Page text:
The default approach speed is 135 knots with full flaps.

    With thrust at idle the 737 doesn't float all that long so I can presume that your thrust levers are not fully at idle.

    You can land with auto-throttle engaged, too. It will retard the thrust levers to idle automatically once you reach 20 feet above ground.

    If you disengage the auto-throttle before landing you have to manually decrease thrust when you flare. Make sure that you have your physical thrust levers in a mid-range position during approach that way you make sure they actually reach idle in the sim when you move them there. Check your controller calibration if it doesn't look like you can reach the correct idle position in the virtual cockpit.

    Like in the real world it's best to drive the plane into the runway to avoid excessive floating down the runway. Once on the ground the spoilers will come up and dump excess lift so that you stay on the runway even when you still have enough speed to fly.

    Why would you like to replace the model?
    In my opinion our A320 model (which originated from the Aerosoft A320 years ago but we've done significant changes since then) is a great representation of the A320 and most proportions and shapes are 'just right' and it still represents the highest quality seen on the market (comparing default aircraft).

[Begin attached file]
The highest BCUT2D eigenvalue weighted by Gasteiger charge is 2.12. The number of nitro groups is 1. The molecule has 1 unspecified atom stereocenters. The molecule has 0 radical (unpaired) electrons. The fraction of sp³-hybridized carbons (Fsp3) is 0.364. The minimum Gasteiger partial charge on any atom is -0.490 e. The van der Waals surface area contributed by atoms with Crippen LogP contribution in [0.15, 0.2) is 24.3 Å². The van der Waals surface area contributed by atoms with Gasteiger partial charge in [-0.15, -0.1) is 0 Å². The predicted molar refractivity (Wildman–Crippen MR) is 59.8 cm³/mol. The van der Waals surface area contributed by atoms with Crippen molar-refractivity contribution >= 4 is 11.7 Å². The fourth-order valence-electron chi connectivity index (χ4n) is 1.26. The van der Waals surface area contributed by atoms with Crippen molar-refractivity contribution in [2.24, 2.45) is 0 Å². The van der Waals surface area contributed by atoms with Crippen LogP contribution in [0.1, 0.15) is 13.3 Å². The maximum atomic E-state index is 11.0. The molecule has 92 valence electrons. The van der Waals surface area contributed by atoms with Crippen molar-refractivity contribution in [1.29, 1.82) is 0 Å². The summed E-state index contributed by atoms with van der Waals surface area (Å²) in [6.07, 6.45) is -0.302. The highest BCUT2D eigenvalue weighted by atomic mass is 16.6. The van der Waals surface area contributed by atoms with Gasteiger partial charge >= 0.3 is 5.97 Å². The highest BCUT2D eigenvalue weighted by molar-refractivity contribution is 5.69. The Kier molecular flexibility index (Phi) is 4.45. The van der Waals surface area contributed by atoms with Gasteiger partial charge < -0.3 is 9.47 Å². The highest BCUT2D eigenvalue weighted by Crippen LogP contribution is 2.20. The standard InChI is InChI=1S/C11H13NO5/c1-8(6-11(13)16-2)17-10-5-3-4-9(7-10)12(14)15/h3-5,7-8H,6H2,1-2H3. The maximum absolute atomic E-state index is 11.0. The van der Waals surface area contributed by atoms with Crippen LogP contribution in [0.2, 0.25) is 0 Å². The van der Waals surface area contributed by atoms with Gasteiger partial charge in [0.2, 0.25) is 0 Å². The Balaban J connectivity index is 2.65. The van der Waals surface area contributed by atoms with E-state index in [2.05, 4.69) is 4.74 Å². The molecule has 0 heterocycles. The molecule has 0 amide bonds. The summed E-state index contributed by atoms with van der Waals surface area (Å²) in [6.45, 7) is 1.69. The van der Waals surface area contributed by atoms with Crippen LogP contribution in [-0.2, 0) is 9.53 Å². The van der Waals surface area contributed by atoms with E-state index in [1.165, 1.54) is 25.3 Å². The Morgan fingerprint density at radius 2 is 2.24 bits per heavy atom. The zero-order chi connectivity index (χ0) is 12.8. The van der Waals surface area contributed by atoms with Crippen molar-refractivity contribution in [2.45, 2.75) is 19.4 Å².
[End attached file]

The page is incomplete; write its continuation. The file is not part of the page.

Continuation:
Your opinion is probably affected by the shaders used in the competition's flight sim.

    We aim to achieve a more photorealistic look over time but you have to keep in mind that we want to use the same model and textures on our other platforms as well. Especially on mobile there is not enough computing power for expensive shader reflections etc.

    Sound is an entirely different story and we are also working on improving these.

    That sounds like a bug. Do you have a full route planned with departure and arrival when you tried this?

    Can you please upload a screenshot of the navigation menu of the route that you are flying and mark the location on the map where you tried to edit the flight plan with the MCDU and which waypoint?

    Then I can replicate this much easier and don't have to check all possible combinations ;)

    We simulate the real world autopilot in great detail. The behavior that you experience is most likely intended as part of a realistic simulation. The real autopilot in the Airbus is pretty advanced but may require some knowledge to be used safely and as intended. There are thousands of videos, articles and manuals available on the web and we also provide an entry level tutorial in our wiki for the A320.….php/aircraft:airbus_a320

    We recommend reading or skimming through it first to get some basic understanding of the terminology used and what to call the autopilot things.

    To your dashed values issues:

    Once you are in the air you should first turn on the flight directors before manually entering values into the FCU (autopilot panel in the glare shield).